One thing to keep in mind - you have one life. You die, and it's game over. No second chances, no extra lives, no insurance - make it last! This can make things rather tricky, because you often think in beat em ups that you can just waste lives away, because you usually have a few continues here and there, and beat em ups are usually 6-9 levels long. Here, it's 3 levels long, with 2 sections each, so I guess Sega wanted the players to be more conservative and wanted the players to bring skill with them - touche, Sega, touche...
Man, it's like reading a living comic book!
Utilizing the Genesis's processors to their maximum potential, Comix Zone manages to look pretty *bleep*ing awesome. Much like a typical comic book, the enemies have that over the top feeling to them, like they're trying to be menacing, but it just comes off as cheesy. The animations are very smooth, like a lot of attention was carefully paid to detail. Above all else, it has pastel colors due to the Genesis's hardware not being able to process heaps of colors, but it uses it well to its advantage - from the dark looking intro with those contrasting colors, to the backgrounds that somehow stick to your brain like glue. Oh, and seeing classic words like "BAM" and "CRASH!!" - easily the tip of the iceberg.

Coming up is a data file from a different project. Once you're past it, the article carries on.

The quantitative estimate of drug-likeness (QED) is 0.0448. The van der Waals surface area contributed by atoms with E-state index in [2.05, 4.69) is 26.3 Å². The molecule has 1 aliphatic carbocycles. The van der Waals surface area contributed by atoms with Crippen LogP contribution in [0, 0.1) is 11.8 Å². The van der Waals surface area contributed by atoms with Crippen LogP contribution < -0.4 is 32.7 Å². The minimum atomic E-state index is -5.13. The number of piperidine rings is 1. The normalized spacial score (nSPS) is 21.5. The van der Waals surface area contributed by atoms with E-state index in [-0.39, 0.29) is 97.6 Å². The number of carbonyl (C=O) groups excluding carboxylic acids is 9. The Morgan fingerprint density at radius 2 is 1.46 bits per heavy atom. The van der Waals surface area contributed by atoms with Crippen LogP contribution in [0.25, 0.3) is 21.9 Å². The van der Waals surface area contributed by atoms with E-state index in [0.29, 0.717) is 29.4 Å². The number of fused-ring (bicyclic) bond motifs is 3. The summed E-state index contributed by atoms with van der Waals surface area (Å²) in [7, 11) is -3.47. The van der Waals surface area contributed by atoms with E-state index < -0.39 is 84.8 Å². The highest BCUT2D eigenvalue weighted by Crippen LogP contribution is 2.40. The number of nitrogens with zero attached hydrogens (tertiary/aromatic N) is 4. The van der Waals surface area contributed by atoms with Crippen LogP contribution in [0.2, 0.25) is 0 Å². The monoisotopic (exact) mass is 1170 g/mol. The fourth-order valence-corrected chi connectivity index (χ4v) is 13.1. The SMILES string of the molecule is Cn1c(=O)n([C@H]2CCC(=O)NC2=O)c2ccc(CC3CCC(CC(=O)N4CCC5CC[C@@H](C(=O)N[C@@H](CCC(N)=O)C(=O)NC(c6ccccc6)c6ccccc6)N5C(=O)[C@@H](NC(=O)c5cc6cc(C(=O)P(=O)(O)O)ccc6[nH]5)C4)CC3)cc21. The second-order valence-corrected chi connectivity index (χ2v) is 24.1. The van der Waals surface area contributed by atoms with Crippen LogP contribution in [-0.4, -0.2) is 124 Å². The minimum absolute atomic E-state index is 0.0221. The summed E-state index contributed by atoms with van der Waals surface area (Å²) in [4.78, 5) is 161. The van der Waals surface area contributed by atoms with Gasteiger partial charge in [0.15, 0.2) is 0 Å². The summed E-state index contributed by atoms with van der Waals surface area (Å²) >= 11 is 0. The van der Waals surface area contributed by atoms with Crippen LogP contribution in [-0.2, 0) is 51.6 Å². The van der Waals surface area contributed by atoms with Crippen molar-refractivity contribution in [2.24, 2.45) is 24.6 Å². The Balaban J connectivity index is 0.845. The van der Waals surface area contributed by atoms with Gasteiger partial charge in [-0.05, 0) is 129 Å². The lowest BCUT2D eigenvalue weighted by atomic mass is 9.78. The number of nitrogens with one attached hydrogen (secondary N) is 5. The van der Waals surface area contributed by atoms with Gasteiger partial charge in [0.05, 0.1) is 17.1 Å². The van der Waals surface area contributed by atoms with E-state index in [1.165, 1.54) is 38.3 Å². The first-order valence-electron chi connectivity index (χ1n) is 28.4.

Ooh yeah, crank that!
Just like the graphics, the soundtrack manages to utilize the full potential of the hardware. Through its upbeat techno music, it manages to add another layer of awesome that most Genesis soundtracks can't seem to do on account of a weak sound chip. It not only makes you want to recolor the foes "ass whooped red", but it also makes for some sweet dance tunes. If only remixers and rap artists got a good look at the soundtrack...